The International Federation of Journalists
(IFJ) joins its affiliate the Hong Kong Journalists Association (HJKA) in
expressing disappointment at the increase in self-censorship by media revealed
in a recent media survey and moves by the government of Hong Kong to tighten
flows of information and news coverage.
On June 24, the HJKA released a press freedom survey of 663 respondents, indicating a growing prevalence of censorship in the reporting activities of Hong Kong’s media.
The most worrying result is that the report from the HKJA noted that 92.7% of media personnel said that they believe press freedom in Hong Kong is reducing due to the tightening of local government controls. Other factors nominated by respondents include self-censorship within the industry (71%), interference by the Chinese
Liaison Office in Hong Kong (67.5%) and interference by the business sector and conglomerates (35.9%). Respondents were able to
nominate multiple choices in their responses.
According to the survey, 79.2% of respondents
believe that self-censorship in 2012 is more serious than in 2005, during the
tenure of Chief Executive Donald Tsang. 35.9% of respondents admitted that they
themselves or their supervisors had practiced self-censorship of their
reporting in the past twelve months. In 2007, this figure was 29.5%; with a
further 39.6% responding at that time, that their colleagues and supervisors
According to the survey, respondents reported
bowing to censorship pressure concerning the following topics:
- Information unfavourable to advertisers (40.3%)
- Information unfavourable to the Central Government (37%)
- Issues or information detrimental to the media owners or their interests (34.5%)
- News in favour of Chief Executive candidates (33.6%
- Information unfavourable to the SAR Government (28%); and
- News in favour of the SAR Government (23%).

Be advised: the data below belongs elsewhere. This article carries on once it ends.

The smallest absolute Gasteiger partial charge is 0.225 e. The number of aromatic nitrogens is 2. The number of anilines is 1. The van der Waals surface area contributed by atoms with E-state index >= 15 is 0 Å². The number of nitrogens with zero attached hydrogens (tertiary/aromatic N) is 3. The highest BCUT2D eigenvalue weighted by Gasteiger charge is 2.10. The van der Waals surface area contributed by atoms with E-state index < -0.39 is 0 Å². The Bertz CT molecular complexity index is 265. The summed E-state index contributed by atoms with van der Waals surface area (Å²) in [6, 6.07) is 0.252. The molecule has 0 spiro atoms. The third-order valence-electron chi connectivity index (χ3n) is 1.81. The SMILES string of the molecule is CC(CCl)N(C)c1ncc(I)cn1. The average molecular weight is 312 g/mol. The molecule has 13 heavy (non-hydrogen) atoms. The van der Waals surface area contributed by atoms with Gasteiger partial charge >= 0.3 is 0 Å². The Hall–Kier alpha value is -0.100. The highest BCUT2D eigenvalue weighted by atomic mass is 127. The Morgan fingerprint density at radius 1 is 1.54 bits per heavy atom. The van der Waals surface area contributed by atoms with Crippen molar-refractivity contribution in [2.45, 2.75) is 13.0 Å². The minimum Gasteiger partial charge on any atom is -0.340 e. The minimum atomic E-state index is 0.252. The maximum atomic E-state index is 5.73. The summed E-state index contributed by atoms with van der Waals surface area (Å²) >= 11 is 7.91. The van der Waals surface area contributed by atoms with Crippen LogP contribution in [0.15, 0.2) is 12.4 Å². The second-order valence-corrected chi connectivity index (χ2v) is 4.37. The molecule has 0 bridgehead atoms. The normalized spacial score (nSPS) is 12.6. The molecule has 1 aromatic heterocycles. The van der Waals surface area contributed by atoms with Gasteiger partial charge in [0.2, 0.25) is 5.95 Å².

During the lead up to the election for the
new Chief Executive of Hong
March 25 this year,the
IFJ reportedallegations that the Chinese Liaison Office in Hong Kong had interfered
with the reporting of the election of the new Chief Executive by local media.
The recent survey published by the HKJA found
that 34.5%of respondents said that blatant infringements of press freedom were
occurring as a result of pressure that came from the Chinese Liaison Office.
Recent examples of political interference in
the media include thealtering
of an articlewritten by commentator Johnny YS Lau for Sing Pao, which was altered to reflect
support for the mainland China-supported candidate for Chief Executive.
Lau’s contract was subsequently terminated on April
12, 2012, without explanation. The newspaper has continued to self-censor, with
a column about blind activist Chen Guangcheng removed from its official website
on April 30.
In the wake of the deterioration of press freedom
in Hong Kong, and the troubling findings of the HKJA media survey, the IFJ calls on the Government
of Hong Kong to ensure greater respect for press freedom.
The IFJ urges outgoing Chief Executive Donald
Tsang, and Chief Executive Elect, CY Leung to pledge to investigate all
allegations of political interference into the reporting of Hong Kong’s media
and ensure that press freedom is protected in Hong Kong.
“An unfettered press is one of the cornerstones of
any democracy, and the media has a duty to report impartially in the public
interest” the IFJ Asia-Pacific office said.
“Attempts by governments or the private sector to
interfere in the independence of the media are damaging to democracy, and
should not be tolerated.”
For further information contact IFJ Asia-Pacific on +61 2 9333 0950
IFJ represents more than 600,000 journalists in 131 countries
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